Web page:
In a cavernous studio on West 26th Street in Manhattan, Sting is rehearsing for his ambitious summer world tour, in which he'll rework solo and Police hits with the 45-piece Royal Philharmonic Concert Orchestra. As the massive band runs through his 1985 single 'Russians', Sting kicks his legs out like a Cossack dancer, and during the Police's 'Next To You', he playfully waves his arms like a conductor. Later, at his apartment on Central Park West, Sting explains that the idea of exploring his catalogue came in 2008, when he was invited to perform with the Chicago Symphony Orchestra. "Hearing my music interpreted in that very lush, dramatic fashion was very powerful," he says. "It felt like being tied to the front of a train." Sting rests his feet on a coffee table, next to a stack of Mad Men DVDs. ("I love that redhead," he says.) Three basses lie around the room, and a lute sits on a couch opposite him. Despite his love of Elizabethan music, Sting insists his summer tour won't be a stodgy affair. "Certainly everyone should sing along," he says. It's not going to be a recital. It's going to be fun."
You've borrowed from classical music throughout your career. Where does that love come from?
"Stolen" is a better word. I wasn't educated to think that music should be split into genres - BBC radio played Beethoven's 'Fifth' alongside pop and punk. In the first live satellite broadcast, the Beatles played 'All You Need Is Love' with an orchestra, and that opened a lot of doors.
Can you go the rest of your life without playing with the Police again?
Why do you think that's important?
Because the reunion was insanely successful.
There are hundreds of musicians I have worked with successfully over the years - and no one has asked me if I'll play with those lads again. I'm not a great lover of nostalgia. I get bored easily. Some people find that certain chemistry, and they stay with it for the rest of their lives. That's not good or bad, it just isn't me. My MO is to surprise people, and that was the reasoning behind re-forming the Police: "What would surprise people more than reforming the band I said I'd never reform?"
What was the story behind the old Fender bass you played on that entire tour?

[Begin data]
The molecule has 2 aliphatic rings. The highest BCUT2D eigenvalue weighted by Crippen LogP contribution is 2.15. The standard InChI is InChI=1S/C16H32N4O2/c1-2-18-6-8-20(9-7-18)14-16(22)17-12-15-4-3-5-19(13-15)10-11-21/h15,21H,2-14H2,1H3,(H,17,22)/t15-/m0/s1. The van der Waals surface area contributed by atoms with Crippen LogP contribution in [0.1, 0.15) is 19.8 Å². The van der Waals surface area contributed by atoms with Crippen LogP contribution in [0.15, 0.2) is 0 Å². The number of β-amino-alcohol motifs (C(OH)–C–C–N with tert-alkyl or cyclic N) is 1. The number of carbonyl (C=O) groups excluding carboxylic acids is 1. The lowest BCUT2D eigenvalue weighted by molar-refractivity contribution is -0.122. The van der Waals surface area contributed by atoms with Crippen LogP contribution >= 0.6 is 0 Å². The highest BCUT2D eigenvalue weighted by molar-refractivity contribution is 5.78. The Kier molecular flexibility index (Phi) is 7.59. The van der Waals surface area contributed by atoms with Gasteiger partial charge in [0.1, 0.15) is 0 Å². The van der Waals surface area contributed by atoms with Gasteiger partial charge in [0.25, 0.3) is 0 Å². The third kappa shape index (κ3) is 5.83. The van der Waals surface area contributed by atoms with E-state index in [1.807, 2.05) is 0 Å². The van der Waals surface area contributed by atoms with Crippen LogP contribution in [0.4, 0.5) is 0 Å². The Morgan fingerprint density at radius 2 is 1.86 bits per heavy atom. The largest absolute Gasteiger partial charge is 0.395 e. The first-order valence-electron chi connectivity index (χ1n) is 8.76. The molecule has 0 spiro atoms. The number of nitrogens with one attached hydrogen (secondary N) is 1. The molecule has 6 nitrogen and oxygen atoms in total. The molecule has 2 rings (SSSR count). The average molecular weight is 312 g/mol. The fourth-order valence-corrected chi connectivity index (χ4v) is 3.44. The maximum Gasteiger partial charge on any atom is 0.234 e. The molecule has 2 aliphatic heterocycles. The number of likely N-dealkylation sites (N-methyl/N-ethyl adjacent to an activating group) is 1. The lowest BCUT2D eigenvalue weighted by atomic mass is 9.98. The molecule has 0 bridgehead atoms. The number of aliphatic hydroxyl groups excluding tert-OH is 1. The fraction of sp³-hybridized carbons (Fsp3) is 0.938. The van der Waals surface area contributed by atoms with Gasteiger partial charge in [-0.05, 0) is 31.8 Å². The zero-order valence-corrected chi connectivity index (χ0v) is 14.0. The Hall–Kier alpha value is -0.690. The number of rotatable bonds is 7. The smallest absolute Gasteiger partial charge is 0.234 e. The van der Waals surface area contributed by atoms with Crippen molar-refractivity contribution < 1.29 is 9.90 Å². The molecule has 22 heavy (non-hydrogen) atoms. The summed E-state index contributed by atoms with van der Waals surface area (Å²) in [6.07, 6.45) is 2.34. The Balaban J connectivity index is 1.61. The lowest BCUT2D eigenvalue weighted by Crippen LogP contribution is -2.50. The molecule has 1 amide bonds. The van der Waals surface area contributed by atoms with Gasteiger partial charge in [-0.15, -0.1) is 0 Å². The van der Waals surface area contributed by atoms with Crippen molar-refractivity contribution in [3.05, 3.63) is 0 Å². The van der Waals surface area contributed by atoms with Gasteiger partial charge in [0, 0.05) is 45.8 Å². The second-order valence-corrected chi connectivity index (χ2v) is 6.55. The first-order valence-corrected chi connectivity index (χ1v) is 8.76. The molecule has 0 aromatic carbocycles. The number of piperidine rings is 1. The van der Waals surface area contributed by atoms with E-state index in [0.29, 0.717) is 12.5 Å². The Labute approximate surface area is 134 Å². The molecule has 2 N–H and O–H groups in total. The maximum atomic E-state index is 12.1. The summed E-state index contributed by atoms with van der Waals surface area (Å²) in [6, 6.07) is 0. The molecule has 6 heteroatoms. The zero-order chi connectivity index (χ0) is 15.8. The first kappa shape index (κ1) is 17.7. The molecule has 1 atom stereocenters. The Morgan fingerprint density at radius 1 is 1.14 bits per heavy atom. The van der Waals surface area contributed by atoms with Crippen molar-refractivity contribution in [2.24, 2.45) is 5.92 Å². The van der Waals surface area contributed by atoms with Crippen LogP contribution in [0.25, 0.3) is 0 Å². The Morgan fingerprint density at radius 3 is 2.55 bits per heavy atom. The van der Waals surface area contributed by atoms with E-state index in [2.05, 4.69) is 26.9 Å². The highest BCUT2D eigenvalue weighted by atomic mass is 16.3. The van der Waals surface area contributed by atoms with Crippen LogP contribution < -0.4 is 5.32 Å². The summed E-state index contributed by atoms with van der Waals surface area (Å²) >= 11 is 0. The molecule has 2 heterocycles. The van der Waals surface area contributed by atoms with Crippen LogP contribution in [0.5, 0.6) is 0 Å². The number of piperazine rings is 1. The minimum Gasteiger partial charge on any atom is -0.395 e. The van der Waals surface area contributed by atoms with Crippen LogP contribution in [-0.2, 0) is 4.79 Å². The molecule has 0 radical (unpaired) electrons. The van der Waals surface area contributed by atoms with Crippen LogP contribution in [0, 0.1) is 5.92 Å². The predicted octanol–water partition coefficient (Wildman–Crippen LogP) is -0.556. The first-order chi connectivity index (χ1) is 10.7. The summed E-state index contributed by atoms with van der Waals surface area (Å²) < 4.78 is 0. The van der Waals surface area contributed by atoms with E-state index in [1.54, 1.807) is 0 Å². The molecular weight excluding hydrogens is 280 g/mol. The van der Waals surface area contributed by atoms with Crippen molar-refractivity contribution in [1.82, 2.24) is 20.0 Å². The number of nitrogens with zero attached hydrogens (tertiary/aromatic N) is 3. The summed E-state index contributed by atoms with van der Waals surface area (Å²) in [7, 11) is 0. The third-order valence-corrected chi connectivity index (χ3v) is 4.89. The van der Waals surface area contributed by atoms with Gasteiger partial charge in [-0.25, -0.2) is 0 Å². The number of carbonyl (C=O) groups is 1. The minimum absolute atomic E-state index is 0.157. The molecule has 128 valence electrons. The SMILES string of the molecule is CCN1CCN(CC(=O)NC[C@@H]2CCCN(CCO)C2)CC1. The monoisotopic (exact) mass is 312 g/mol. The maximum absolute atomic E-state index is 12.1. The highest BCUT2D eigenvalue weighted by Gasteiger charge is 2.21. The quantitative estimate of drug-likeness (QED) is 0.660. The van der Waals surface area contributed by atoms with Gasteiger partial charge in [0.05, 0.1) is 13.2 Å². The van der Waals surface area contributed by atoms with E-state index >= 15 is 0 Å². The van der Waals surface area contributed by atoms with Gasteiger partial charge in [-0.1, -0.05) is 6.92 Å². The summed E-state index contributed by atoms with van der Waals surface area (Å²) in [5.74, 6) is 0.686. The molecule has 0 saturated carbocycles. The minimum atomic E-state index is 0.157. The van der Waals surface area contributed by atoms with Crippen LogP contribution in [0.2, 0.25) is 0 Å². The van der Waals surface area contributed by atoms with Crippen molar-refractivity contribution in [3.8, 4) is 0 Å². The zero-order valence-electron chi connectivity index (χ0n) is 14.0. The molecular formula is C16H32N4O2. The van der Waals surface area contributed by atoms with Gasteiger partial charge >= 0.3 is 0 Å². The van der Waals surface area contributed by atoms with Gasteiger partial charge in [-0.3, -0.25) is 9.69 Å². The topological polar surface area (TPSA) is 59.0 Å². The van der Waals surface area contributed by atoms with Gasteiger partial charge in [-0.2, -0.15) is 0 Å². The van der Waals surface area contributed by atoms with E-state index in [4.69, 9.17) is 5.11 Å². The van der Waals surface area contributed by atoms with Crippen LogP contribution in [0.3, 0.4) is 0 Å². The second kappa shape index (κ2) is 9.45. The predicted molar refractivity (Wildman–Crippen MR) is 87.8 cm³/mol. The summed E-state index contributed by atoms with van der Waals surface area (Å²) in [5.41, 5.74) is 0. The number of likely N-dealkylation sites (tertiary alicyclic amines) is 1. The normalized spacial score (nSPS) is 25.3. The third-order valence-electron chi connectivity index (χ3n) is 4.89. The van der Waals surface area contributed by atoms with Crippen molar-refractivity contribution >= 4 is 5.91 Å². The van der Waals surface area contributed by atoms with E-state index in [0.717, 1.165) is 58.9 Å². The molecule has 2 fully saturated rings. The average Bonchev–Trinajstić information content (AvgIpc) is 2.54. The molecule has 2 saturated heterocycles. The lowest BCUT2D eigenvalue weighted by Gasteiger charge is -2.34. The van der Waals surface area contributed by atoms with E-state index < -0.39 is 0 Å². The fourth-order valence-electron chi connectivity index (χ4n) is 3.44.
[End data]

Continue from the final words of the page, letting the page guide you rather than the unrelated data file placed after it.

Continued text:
It's from 1954, slightly younger than me. I found it over 20 years ago, and it was like a little orphan that nobody wanted. I know for a fact that Leo Fender wound the pickups himself. That's a magician at work.
You're playing your 1996 murder ballad 'I Hung My Head' on this tour. What do you think of Johnny Cash's version of the song?
Who better to sing that song? He got one of the words wrong, though. He changed "stream" to "sheen". But I wasn't going to call him up and say, "Hey Johnny, you've got to re-record it!"
The song is about a man who accidentally murders someone. What inspired it?
It was just free association. It's not something I experienced firsthand - I wrote 'Tomorrow We'll See', about a transsexual prostitute, which is also something I've not experienced! I just thought 'I Hung My Head' offered an interesting moral argument: "Does this man deserve to die when it was an accident?" The song is really about the idea of guns having a totemic image that will attract their misuse. That's why I don't own any guns.
Is there a place where you like to go to feel the most creative?
When I'm walking. I'll listen to demos, and then I'll walk around with my iPod and mutter to myself like a crazy man. Right now I'm listening to the Estonian composer Arvo Pärt. It's minimalist and strange.
Any pop music blowing your mind?
I'm always looking for surprising bubblegum. For pop music to reach me, it has to surprise every eight bars. I really like Lady Gaga. She's clearly smart, and she can play the piano with authority.
I interviewed Madonna last year - she told me that she finds you a little intimidating.
I like Madonna, so I don't know why she's intimidating. It's not my intention. I'm just shy.
She told me you're always sitting in the corner playing some medieval 16-stringed instrument.
[Glances over at his lute] It has 26 strings.
© Rolling Stone by Austin Scaggs